Their land also is full of silver and gold, neither is there any end of their treasures; their land also is full of horses, neither is there any end of their chariots. Their land also is full of idols; everyone worshipping the work of his own hands, that which his own fingers have made. [Isaiah 2:7-8]

There are two kinds of rich. Eliahu Ben Shlomo Zalman, the 18th Century rabbi known as the Genius of Vilna, says some of the wealthy simply want to finance their urges. One wants a Cadillac. Another wants five. Eventually, they have enough.

But there is another kind of rich. Their goal is to gather wealth regardless of need. For them, there is no limit. Everything and everybody are fair game. They employ propaganda and false morality to justify their behavior, as in “We’re doing this for the environment; we’re doing this for social justice; we’re doing this for AI.”

And then, clarity disappears: When a friend turns out to be an enemy; when a loved one is really a hater; when an intelligent person turns out to be obtuse. What you thought all your life was wrong.

The Zohar in the Torah portion of Ki Tetze cites the end of the “Fourth Exile,” a period long after the destruction of the two Temples. It comes after the arrival of the Messiah, the ancestor of King David. This exile is akin to a pit — an era of darkness and without Torah. Evil reigns and the pious have fallen. The good has been replaced by evil that appears good. The Egyptians, known as the “mixed multitude” are in control. They pose as Israelites to fool the masses.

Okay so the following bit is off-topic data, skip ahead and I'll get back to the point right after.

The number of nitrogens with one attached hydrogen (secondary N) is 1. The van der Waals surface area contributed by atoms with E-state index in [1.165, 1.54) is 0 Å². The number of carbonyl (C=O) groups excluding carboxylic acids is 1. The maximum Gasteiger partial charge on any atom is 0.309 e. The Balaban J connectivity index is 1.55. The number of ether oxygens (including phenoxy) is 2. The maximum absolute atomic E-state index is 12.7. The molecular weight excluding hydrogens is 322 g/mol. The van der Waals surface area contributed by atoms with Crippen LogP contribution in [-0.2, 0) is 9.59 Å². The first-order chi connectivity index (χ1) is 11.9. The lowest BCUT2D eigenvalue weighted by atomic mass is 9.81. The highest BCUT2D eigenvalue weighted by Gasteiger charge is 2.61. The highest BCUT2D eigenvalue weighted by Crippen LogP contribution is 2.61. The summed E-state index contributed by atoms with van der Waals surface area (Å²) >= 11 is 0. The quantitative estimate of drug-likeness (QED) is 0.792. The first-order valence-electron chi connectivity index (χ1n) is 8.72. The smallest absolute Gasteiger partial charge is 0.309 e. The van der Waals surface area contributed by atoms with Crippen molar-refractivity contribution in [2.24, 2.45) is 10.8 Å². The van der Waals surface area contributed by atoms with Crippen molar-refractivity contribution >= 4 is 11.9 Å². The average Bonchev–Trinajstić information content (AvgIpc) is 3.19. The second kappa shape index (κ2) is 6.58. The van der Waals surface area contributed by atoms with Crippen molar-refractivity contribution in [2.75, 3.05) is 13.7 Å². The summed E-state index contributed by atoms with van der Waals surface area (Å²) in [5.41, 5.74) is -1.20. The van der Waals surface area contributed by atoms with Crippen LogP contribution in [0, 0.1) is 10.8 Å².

And yet, the Zohar says, this, too, shall pass. It will end with the arrival of a righteous and brave man.

“And he [Moses] looked this way and that, and when he saw that there was no man” [Exodus 2:12] of Israel among the wicked of that generation, rather the mixed multitude. This will be at the end of the exile.

About the Author
Steve Rodan has been a journalist for some 40 years and worked for major media outlets in Israel, Europe and the United States. For 18 years, he directed Middle East Newsline, an online daily news service that focused on defense, security and energy. Along with Elly Sinclair, he has just released his first book: In Jewish Blood: The Zionist Alliance With Germany, 1933-1963 and available on Amazon.